// further simplifying:
int fncSpecialBinary(int n){
return ~n&-n&n>>1;
}

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kevinvw1Author Commented:

Rgonzo1971... nope, not my homework. If your username is any indication of your age, I am older than you and have not been in school since the 80s. :)
But since you went there...
Your answer works good for an Introduction to Programming 101 Junior college course.
But Ozo's answer is definitely Grad School material.

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Marcos Freitas de MoraisCommented:

I thought about signed signed numbers, precisely ones' complement and I wanna post some comments about accepted solution.

If we use this algorithm by ones' complement for number 4, we have something like:

(~4 & 11 & 4>>1) // 11 is negative value to 4 and this sentece return true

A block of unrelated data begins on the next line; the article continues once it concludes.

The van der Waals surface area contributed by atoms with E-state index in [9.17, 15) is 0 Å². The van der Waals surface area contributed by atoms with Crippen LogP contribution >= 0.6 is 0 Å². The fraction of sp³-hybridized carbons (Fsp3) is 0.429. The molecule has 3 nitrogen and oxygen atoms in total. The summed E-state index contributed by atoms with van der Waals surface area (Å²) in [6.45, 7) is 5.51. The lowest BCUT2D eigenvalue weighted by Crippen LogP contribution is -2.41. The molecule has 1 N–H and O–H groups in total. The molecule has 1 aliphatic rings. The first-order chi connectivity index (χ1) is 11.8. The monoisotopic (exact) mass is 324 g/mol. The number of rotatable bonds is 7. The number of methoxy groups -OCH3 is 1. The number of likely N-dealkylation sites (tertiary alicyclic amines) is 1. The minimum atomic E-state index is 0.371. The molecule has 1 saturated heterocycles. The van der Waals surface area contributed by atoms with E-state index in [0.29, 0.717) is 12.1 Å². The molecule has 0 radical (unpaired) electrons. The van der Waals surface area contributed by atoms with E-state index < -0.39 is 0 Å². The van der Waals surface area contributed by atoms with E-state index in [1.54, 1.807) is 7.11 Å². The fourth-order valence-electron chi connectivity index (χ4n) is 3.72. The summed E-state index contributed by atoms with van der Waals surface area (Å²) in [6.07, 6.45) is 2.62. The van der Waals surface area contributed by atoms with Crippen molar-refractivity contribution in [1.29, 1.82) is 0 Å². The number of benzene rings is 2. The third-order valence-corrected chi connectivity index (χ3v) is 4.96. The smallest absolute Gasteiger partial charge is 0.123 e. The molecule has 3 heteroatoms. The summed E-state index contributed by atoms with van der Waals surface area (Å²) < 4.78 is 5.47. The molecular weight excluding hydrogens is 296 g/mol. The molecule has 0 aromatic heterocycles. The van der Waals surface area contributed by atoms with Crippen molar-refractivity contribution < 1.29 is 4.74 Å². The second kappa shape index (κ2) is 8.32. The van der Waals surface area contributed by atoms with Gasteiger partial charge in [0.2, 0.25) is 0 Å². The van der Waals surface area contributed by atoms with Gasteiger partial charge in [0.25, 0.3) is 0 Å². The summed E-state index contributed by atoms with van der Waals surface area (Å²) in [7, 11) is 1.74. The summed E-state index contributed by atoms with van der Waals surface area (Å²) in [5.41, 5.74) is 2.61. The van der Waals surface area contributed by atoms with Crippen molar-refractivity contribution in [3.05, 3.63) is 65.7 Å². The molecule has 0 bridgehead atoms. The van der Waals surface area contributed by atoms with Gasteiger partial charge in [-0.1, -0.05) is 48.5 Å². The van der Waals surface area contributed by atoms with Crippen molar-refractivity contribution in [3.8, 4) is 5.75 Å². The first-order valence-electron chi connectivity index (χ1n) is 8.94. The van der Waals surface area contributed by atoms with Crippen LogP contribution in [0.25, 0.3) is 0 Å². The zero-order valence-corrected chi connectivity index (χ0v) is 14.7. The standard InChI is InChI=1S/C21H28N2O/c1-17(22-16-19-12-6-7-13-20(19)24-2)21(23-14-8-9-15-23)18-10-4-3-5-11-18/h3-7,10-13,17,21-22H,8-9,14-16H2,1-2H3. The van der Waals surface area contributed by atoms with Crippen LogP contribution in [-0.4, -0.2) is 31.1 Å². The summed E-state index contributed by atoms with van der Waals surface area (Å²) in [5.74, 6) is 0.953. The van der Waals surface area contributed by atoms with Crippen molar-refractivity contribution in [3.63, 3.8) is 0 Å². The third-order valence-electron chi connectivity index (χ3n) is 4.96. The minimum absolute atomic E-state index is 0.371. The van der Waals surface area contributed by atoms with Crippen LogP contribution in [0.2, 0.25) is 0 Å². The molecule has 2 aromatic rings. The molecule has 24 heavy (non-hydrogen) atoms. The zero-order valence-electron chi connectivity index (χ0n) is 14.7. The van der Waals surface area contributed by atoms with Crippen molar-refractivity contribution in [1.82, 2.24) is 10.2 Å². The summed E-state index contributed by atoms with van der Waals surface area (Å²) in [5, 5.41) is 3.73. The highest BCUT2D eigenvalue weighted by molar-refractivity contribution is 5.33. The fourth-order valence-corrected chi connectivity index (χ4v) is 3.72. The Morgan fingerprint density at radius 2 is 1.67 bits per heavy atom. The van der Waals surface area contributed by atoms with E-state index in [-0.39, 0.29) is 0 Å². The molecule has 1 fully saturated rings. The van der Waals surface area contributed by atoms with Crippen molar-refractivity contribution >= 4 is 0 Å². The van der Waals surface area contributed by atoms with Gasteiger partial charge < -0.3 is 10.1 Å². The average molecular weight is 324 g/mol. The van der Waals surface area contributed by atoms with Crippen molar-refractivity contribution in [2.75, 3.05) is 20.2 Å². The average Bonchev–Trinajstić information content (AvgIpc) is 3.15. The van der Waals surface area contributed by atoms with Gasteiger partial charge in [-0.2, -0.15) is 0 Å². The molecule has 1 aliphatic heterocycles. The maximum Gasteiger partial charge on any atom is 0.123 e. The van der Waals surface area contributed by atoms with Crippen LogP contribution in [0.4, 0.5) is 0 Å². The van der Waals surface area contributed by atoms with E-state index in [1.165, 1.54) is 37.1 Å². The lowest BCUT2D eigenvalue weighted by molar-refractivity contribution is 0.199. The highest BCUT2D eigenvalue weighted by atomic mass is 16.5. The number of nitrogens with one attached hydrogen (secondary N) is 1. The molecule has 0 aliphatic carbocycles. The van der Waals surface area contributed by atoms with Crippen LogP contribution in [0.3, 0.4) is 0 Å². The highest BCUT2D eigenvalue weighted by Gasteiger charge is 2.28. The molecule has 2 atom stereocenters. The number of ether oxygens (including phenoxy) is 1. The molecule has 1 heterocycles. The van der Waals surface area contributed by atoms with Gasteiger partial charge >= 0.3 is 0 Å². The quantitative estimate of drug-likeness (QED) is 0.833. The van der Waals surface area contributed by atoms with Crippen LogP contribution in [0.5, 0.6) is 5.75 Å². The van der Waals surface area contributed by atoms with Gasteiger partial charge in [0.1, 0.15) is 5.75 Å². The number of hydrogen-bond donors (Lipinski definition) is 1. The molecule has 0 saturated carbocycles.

mccarlIT Business Systems Analyst / Software DeveloperCommented:

@DiSalomao,

I think you are confusing your 'ones' and 'twos' complements. -n gives you the *twos* complement of n, ie. if n is 4 (and if we are talking 4-bit numbers as in your example) then -n is 12 (not 11)... and the result evaluates to false which is correct!

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Marcos Freitas de MoraisCommented:

Mccarl,

There is no mistakes. I have a x86 machine and for me the accepted solution works fine, too. Why ? My computer donĀ“t use ones' complement to represent negative numbers.

But, if you get the code {... return ~n&-n&n>>1;...} and compile on computers that use ones' complement to represent their negative numbers, you'll get a bug. By the way, on that kind of machines -4 (decimal) == 1011 (binay) == 11 (unsigned decimal).

I just propose my code, because it's more portable one and to justify my comments.

The C language standard does allow for ones complement or sign/magnitude representation, although I'm not familiar with any computer architecture that's used them since the 1960's
If you are running on such a computer, you can use
unsigned int fncSpecialBinary(unsigned int n){
return ~n&(~n+1)&n>>1;
}

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Basically, you should do your homework alone

Here is my pseudo-code

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